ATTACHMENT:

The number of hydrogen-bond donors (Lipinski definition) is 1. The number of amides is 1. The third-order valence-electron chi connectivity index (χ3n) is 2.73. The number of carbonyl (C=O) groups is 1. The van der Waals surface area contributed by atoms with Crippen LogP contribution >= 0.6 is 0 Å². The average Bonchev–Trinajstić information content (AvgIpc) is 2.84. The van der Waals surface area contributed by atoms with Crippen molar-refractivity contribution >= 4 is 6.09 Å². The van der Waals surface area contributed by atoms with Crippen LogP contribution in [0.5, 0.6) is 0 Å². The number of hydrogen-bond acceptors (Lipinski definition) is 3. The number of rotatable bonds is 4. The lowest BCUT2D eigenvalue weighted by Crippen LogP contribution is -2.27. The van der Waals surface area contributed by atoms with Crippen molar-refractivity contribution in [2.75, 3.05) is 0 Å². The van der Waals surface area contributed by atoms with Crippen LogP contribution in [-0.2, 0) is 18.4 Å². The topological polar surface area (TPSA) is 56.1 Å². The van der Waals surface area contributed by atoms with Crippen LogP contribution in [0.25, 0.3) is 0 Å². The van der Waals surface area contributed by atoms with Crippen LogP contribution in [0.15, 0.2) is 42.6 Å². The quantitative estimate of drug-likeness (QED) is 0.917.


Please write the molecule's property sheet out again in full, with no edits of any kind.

The number of hydrogen-bond donors (Lipinski definition) is 1. The number of amides is 1. The third-order valence-electron chi connectivity index (χ3n) is 2.73. The number of carbonyl (C=O) groups is 1. The van der Waals surface area contributed by atoms with Crippen LogP contribution >= 0.6 is 0 Å². The average Bonchev–Trinajstić information content (AvgIpc) is 2.84. The van der Waals surface area contributed by atoms with Crippen molar-refractivity contribution >= 4 is 6.09 Å². The van der Waals surface area contributed by atoms with Crippen LogP contribution in [0.5, 0.6) is 0 Å². The number of hydrogen-bond acceptors (Lipinski definition) is 3. The number of rotatable bonds is 4. The lowest BCUT2D eigenvalue weighted by Crippen LogP contribution is -2.27. The van der Waals surface area contributed by atoms with Crippen molar-refractivity contribution in [2.75, 3.05) is 0 Å². The van der Waals surface area contributed by atoms with Crippen LogP contribution in [-0.2, 0) is 18.4 Å². The topological polar surface area (TPSA) is 56.1 Å². The van der Waals surface area contributed by atoms with Crippen LogP contribution in [0.25, 0.3) is 0 Å². The van der Waals surface area contributed by atoms with Crippen LogP contribution in [0.15, 0.2) is 42.6 Å². The quantitative estimate of drug-likeness (QED) is 0.917.